Two Pieces of Debris From Mauritian and South African Beaches Almost Certainly From Missing Flight MH370

MH370 vigil
Students in China light candles to pray for passengers aboard Malaysia Airlines flight MH370, March 10, 2014. Stringer/Reuters

Investigators may be one step closer to solving the mystery of what happened to Malaysia Airlines flight MH370 after analyzing two more pieces of debris discovered in March.

Malaysian and Australian officials who have examined the wreckage—which washed up on a beach in Mauritius and a beach in South Africa—now say that it almost certainly came from the plane.

Flight MH370 went missing on March 8, 2014 en route from Kuala Lumpur to Beijing. At the time, authorities assumed that it and the 239 people on board crashed into the sea but were unable to find any trace of the flight. Three ships are currently searching a 46,332 square mile area in the southern Indian Ocean for the plane, the BBC reported.

In total, five pieces of debris have been linked to the missing flight, The Guardian reported. All washed up far from the search zone, but in line with various ocean currents flowing through the area.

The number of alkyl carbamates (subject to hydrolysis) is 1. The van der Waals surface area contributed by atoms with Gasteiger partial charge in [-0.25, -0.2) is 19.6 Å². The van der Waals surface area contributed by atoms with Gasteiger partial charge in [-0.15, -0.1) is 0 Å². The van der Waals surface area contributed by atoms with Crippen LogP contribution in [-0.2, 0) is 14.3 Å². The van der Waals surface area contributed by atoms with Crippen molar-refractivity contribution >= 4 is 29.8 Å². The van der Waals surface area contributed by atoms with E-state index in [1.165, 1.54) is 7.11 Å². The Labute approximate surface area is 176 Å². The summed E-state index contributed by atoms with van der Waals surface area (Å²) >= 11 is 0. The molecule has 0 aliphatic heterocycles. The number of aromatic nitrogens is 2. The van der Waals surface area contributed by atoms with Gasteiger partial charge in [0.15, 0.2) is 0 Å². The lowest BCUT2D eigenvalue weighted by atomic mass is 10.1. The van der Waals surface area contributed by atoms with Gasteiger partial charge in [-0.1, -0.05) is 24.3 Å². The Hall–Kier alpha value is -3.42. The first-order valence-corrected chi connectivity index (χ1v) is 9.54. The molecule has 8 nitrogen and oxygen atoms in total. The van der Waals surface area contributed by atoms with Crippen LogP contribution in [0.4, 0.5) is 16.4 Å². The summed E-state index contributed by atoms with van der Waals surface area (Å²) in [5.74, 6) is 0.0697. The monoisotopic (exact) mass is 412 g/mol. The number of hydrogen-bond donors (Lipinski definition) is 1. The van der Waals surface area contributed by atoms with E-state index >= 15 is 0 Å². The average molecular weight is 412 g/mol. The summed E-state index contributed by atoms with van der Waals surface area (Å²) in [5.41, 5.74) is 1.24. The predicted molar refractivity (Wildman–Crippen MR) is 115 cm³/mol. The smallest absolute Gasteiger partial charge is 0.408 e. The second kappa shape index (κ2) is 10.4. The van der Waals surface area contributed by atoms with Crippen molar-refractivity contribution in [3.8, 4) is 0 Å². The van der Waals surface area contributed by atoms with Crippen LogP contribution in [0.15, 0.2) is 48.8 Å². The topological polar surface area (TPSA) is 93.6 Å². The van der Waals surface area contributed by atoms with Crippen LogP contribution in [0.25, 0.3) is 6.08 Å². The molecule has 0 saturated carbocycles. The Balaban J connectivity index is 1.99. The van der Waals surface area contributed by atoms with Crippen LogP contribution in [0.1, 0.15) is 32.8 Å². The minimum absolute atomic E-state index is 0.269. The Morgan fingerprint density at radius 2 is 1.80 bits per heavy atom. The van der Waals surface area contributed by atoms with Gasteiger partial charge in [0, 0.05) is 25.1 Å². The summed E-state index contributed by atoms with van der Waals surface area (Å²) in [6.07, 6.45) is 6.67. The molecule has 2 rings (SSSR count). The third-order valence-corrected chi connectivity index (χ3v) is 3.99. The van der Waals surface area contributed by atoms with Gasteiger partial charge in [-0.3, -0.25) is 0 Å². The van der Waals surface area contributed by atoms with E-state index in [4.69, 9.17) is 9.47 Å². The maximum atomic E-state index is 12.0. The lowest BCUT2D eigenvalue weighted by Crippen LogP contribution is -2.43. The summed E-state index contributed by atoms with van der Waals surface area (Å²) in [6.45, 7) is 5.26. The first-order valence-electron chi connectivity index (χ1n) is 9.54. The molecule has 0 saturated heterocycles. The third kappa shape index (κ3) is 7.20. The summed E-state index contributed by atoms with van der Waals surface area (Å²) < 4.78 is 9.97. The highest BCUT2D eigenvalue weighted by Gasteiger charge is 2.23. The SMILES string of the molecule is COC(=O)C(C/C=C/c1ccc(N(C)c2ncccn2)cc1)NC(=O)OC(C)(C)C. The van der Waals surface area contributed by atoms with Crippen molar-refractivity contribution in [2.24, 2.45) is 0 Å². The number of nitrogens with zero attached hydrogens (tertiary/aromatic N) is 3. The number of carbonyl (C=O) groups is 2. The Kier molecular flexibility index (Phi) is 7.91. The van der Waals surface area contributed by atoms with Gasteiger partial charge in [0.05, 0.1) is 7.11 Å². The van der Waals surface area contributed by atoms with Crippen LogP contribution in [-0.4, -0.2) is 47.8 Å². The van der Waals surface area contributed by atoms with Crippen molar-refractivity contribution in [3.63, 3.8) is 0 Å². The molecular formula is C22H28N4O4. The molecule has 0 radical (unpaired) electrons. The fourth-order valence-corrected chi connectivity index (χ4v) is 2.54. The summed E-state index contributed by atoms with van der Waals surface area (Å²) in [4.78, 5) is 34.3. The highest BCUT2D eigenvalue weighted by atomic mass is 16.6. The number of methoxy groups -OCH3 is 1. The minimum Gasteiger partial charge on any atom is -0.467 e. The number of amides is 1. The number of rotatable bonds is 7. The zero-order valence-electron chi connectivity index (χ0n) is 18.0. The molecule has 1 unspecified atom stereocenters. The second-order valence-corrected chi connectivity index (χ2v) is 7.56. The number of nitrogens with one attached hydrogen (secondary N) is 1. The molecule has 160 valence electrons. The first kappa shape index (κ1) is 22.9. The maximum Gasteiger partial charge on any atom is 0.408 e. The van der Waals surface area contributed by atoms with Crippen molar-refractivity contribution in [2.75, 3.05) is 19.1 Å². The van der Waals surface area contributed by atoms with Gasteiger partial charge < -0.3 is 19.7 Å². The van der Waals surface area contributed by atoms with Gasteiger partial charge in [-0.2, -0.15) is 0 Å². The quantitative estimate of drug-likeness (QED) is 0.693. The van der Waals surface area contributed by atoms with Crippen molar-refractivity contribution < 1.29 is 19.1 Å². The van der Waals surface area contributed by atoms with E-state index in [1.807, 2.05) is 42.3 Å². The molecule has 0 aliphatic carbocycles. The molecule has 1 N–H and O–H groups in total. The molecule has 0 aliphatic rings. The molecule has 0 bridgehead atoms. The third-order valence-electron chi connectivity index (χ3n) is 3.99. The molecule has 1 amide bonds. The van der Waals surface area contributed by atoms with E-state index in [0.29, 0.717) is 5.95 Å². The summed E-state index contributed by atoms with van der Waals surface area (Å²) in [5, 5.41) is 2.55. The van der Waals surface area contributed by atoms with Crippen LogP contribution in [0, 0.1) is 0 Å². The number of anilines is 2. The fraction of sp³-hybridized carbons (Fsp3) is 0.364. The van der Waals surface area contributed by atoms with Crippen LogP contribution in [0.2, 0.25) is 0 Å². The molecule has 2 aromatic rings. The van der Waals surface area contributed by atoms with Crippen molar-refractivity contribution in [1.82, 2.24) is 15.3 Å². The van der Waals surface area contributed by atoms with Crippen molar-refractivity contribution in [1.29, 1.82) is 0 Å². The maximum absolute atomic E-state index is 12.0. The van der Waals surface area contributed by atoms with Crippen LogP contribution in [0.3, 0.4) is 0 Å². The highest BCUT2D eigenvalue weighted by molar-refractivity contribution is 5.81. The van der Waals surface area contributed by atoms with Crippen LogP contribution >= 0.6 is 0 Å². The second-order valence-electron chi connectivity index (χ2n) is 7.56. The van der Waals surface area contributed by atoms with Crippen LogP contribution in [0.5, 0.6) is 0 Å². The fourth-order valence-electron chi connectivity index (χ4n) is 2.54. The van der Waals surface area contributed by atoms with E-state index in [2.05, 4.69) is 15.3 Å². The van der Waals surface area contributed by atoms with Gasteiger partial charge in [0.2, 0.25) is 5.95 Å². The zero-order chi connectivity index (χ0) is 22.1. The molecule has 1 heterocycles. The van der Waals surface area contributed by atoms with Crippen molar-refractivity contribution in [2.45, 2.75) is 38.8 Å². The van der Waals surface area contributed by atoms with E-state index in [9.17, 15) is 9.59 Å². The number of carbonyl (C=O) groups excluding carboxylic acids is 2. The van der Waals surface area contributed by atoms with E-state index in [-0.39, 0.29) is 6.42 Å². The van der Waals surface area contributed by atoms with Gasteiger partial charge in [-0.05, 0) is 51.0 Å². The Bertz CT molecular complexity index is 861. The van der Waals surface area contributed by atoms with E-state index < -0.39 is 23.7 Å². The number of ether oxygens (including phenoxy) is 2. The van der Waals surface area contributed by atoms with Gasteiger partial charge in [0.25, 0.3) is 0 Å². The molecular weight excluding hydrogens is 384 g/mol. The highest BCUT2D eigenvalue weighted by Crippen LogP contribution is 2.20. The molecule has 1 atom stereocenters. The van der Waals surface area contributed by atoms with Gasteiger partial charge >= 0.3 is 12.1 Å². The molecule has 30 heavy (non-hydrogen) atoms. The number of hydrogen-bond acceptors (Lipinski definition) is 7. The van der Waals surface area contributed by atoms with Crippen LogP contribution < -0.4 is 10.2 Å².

The first discovery was a section of the plane's wing, which washed up on Reunion Island in July 2015. Two more pieces of debris then arrived on Mozambique's shores in December 2015 and February 2016. The finds in March are believed to be part of the engine and a panel from the main cabin.

Australia, Malaysia and China are the three countries still searching for MH370. So far they have scoured 40,540 square miles of the 46,332 square miles total. They have agreed that they will not expand this search area, unless new information emerges.

A video of previous debris found in Mozambique in February.